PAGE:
Political Questions: Bullying, Suicide, Smoking, Liberal LeadershipSave this online in Del.icio.us. [?] Vote For this Post
Politics is never far from my mind, and the last little while has given me ample opportunity to reflect and it's got me asking some questions.
Question 1) When will our politicians give bullying in schools the tough treatment it deserves? Shootings in schools and the countless suicides that aren't reported in the media (to avoid copycats) are often authored by victims of bullying. Teachers and school staff currently don't have the means or the will to deal with this fact of daily life in school which plagues so many people's lives. I know I had my own very dark period in grade school due to severe bullying... Any of you readers been there too?
If I can say anything to people who're experiencing bullying or their own serious difficulties, it's that there's always a tomorrow, and that a better day will come. I know that sounds cheesy, but having learnt that, I've found I can persevere through tough times knowing things will be better eventually.
If it's urgent, I encourage you to go to http://suicidehotlines.com/canada.html.
Question 2) Why don't we just ban smoking outright? Smoking is unhealthy, hurts children, burdens our health care system, stresses relationships, and provides absolutely no benefit that couldn't be replaced by more worthwhile alternatives. I don't mean just getting rid of cigarretes in our province, but all sorts of tobacco.
On a related note, the town of Pueblo in Colorado, USA has seen a 25% reduction in the number of heart attacks since banning smoking outright. The study was covered in La Presse.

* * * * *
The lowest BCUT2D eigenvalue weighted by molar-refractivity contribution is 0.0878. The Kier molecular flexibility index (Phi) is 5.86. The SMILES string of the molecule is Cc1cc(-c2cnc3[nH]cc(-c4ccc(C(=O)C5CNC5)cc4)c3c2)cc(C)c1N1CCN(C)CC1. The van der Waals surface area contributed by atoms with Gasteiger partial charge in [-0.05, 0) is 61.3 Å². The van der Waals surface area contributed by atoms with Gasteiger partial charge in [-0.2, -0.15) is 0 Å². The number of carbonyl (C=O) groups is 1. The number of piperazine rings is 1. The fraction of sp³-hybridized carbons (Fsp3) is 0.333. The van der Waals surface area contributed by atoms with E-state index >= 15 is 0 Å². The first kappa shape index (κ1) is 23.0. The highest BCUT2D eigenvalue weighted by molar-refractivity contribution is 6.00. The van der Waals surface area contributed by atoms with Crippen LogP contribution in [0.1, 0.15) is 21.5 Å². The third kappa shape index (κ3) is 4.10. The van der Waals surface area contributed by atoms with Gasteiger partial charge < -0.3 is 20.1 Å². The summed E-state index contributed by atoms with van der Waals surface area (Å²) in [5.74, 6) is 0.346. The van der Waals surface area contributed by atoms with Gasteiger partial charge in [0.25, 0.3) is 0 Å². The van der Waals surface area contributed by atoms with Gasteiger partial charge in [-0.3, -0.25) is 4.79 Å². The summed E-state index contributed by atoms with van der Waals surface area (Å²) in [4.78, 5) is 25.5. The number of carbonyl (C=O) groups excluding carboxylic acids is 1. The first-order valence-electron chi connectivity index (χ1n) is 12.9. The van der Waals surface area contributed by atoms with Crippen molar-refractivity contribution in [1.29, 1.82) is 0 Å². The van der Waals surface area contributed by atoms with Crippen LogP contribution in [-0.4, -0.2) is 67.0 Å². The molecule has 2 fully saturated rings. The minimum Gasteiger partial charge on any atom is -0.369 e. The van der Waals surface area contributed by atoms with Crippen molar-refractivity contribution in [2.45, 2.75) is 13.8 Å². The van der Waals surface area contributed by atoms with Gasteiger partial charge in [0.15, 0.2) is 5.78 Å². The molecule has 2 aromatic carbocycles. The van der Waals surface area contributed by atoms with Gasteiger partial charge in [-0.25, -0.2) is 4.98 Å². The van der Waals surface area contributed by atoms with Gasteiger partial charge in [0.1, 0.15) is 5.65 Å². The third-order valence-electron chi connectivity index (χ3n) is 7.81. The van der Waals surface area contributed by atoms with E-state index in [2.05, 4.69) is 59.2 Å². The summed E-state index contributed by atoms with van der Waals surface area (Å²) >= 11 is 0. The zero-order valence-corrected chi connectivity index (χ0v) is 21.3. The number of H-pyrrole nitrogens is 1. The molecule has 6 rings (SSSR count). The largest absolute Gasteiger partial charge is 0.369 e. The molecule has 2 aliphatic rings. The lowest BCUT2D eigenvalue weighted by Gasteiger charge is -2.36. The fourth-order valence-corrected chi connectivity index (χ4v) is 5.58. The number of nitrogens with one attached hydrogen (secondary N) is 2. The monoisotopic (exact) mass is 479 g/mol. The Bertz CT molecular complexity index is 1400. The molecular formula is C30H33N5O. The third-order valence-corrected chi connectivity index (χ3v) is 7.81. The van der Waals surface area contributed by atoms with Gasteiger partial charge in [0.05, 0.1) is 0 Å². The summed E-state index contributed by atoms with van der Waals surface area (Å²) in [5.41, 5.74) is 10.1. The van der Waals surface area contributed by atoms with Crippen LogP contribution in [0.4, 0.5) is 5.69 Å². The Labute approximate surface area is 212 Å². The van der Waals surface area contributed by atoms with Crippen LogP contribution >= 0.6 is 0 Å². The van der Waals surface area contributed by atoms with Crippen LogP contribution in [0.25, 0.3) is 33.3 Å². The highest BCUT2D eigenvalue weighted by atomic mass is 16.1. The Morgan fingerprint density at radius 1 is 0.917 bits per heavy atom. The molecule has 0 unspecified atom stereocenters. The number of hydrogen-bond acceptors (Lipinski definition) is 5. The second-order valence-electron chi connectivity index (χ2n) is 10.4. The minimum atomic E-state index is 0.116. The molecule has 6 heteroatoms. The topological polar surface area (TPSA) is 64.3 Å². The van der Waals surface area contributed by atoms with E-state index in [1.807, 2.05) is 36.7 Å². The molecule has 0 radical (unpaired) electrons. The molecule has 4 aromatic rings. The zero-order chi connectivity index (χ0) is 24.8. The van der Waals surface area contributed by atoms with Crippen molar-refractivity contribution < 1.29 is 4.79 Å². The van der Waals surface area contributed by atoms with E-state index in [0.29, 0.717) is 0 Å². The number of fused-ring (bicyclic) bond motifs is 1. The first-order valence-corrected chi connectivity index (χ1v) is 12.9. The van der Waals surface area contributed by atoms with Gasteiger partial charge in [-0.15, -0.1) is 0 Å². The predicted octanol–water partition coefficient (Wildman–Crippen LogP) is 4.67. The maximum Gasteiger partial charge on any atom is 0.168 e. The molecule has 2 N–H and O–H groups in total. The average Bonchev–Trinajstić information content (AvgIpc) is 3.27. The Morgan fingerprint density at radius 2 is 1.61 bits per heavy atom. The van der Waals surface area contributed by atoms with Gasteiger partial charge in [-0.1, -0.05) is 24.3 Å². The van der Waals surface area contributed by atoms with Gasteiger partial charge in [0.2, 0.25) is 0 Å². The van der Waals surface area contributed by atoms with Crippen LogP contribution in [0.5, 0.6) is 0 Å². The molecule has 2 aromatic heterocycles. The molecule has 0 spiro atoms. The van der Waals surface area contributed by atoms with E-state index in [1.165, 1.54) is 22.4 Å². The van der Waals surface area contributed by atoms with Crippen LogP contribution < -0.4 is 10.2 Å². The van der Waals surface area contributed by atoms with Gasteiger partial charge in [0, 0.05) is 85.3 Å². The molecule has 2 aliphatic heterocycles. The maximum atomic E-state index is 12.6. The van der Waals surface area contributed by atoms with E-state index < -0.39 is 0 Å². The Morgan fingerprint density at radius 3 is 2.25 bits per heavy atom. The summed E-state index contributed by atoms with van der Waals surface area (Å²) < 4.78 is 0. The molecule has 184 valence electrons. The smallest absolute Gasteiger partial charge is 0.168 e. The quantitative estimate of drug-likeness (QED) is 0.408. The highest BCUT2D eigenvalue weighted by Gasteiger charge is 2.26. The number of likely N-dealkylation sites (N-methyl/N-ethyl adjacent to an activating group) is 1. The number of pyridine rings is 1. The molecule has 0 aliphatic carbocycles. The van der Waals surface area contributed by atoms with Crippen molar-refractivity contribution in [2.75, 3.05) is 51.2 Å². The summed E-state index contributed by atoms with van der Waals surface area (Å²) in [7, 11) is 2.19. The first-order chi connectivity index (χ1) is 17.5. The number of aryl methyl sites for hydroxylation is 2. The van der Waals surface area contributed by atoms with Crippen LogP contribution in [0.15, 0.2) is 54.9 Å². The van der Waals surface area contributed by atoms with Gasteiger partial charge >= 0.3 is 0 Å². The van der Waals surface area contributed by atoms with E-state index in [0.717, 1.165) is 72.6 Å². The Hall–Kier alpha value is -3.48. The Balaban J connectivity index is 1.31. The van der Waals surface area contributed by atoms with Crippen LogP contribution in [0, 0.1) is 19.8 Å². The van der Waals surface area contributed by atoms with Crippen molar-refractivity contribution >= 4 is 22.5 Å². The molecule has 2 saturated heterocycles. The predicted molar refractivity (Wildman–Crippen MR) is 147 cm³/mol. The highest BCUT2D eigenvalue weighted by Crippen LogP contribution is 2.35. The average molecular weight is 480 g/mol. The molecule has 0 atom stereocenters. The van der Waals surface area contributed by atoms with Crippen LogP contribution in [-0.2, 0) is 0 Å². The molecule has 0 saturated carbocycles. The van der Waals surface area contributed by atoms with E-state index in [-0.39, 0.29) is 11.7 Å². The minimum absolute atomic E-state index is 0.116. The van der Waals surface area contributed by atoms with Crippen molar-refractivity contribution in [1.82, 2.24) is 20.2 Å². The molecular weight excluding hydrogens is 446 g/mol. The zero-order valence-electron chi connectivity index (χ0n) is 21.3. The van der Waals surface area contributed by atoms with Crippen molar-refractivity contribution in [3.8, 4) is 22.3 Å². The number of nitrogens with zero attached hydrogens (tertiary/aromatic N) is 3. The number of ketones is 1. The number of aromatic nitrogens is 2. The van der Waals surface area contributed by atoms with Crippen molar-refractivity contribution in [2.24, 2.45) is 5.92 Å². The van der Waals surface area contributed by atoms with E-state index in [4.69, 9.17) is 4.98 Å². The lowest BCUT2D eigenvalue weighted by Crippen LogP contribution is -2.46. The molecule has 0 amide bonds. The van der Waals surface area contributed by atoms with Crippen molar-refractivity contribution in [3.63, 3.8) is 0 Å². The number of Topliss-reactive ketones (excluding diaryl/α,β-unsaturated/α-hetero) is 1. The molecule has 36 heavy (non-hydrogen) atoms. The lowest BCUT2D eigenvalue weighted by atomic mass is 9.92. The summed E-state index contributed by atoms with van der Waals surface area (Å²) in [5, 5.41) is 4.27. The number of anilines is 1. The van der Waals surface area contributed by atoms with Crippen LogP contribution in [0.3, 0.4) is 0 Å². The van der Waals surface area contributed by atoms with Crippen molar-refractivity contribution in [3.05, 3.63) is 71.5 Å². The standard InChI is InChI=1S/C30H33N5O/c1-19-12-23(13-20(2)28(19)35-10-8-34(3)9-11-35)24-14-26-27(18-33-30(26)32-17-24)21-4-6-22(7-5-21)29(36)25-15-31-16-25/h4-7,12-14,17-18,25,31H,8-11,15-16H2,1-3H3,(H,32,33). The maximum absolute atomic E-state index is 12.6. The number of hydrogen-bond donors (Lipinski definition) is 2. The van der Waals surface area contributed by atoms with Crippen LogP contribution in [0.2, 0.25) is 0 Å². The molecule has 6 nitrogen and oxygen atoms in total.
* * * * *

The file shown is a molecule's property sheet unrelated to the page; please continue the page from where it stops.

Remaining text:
Question 3) Who's better for the Liberal leadership? Michael Ignatieff, Bob Rae or Stephane Dion?
I was talking with friends from university (one of whom was an organizer for Ignatieff up until school began). The consensus seemed to be that while Rae might be the front-runner, Ignatieff might be more likely to beat Harper in an election. Then, Dion is most likely to be able to revive the party in Quebec where it sorely needs it, and Rae would likely cause further losses to the CPC in Ontario.
Of course, Ignatieff's stance in favour of fighting terror in Afghanistan isn't so popular with the Liberal rank-and-file, where a vociferous element seems to prefer cutting and running, leaving the broken country behind. Rae is most likely to promise to leave Afghanistan just like NDP leader Jack Layton would. Dion might offer a free vote but he'd more than likely be swayed by his party's general opposition to the war.
If you want to read more/follow our coverage of Canadian politics, consider our free newsletter.
This article and related articles are archived in the topical categories Canadian federal politics, Liberal Party of Canada, Canada's foreign affairs, Canadian Afghanistan, terrorism, Quebec, provincial politics.Go back home